Senate Bill 1187, authored by Sen. Rob Standridge, R-Norman, recently passed the senate. Rep. Scott Martin, R-Norman, is the House author. If signed into law, the measure could help facilitate reuse, including discharging a portion of Norman’s treated wastewater into a tributary of Lake Thunderbird to augment lake levels.
Because Thunderbird — Norman’s primary source of drinking water — is much closer to the plant than Lake Eufaula is, the wastewater would be treated to an even higher level before being discharged.
Reuse is not new to Norman. The University of Oklahoma uses reclaimed Norman water to irrigate the golf course, and Norman uses effluent in the treatment plant’s internal system.
“We realized we use a lot of water here,” Hardeman said. “That’s when we began talking about water reuse.”
The closed system at the plant made it easier for the city to get approval from the Oklahoma Department of Environmental Quality for that application. Other applications for reuse have proven trickier, but new leadership at ODEQ and SB 1187 could facilitate the approval process in the future.
“It’s been assigned to one of our energy committees,” Martin said. “I’m going to be sitting down on Monday with the Central Oklahoma Master Conservancy District to discuss the particulars of the bill.”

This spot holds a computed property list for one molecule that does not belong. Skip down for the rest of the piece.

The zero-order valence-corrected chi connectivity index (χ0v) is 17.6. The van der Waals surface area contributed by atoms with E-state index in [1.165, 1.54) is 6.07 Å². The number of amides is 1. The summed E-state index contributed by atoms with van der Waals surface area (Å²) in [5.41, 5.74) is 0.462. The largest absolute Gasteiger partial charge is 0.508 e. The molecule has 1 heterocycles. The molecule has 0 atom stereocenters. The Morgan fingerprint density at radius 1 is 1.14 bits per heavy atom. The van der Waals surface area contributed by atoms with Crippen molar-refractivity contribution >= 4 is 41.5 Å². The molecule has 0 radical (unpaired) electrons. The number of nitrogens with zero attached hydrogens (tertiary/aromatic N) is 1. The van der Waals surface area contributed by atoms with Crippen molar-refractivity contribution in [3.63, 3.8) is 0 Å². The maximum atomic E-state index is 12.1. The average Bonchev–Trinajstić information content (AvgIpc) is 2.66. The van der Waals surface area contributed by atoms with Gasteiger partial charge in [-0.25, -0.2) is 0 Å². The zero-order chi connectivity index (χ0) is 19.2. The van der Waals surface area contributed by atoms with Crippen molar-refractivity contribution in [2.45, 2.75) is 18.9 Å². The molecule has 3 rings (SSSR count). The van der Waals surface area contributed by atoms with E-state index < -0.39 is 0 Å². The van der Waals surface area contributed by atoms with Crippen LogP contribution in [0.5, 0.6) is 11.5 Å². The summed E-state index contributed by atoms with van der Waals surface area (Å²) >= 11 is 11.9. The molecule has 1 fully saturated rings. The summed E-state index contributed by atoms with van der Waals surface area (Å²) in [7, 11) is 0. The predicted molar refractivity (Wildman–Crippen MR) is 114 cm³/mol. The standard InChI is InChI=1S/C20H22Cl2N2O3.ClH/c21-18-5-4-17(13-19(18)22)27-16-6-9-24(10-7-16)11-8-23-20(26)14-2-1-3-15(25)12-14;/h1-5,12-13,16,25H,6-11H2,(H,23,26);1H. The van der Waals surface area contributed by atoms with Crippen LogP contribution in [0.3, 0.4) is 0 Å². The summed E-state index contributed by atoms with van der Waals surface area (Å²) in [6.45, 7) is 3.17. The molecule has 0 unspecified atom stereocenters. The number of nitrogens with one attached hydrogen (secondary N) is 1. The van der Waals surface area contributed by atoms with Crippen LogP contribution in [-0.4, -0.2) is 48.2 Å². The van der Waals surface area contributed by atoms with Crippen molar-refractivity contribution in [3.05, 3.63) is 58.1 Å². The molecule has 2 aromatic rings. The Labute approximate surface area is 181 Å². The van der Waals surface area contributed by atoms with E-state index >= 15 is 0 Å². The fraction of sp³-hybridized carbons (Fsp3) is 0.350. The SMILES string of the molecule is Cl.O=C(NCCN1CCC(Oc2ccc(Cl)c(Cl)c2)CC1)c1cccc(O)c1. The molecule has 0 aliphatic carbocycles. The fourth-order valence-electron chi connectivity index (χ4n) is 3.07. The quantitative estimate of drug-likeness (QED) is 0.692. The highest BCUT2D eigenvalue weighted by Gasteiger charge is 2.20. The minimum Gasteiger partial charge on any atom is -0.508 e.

Martin also had discussions with the DEQ and the Oklahoma Water Resource Board concerning the bill and furthering the idea of reuse.
“I’m encouraged by the response I’ve had from both agencies,” Martin said.
Since reuse at Norman’s wastewater plant was implemented in 2009, about 700 million gallons of water have been used that didn’t come from Norman’s drinking supply. Currently, about 15 million gallons a month are reclaimed from the system for use at the plant.
“Every drop of water that we reclaim is a drop of water that didn’t come from the water plant,” Hardeman said.
Breaking news, severe weather alerts, AMBER alerts, sports scores from The Norman Transcript are available as text messages right to your phone or mobile device. You decide which type of alerts you want to receive. Find out more or to signup, click here.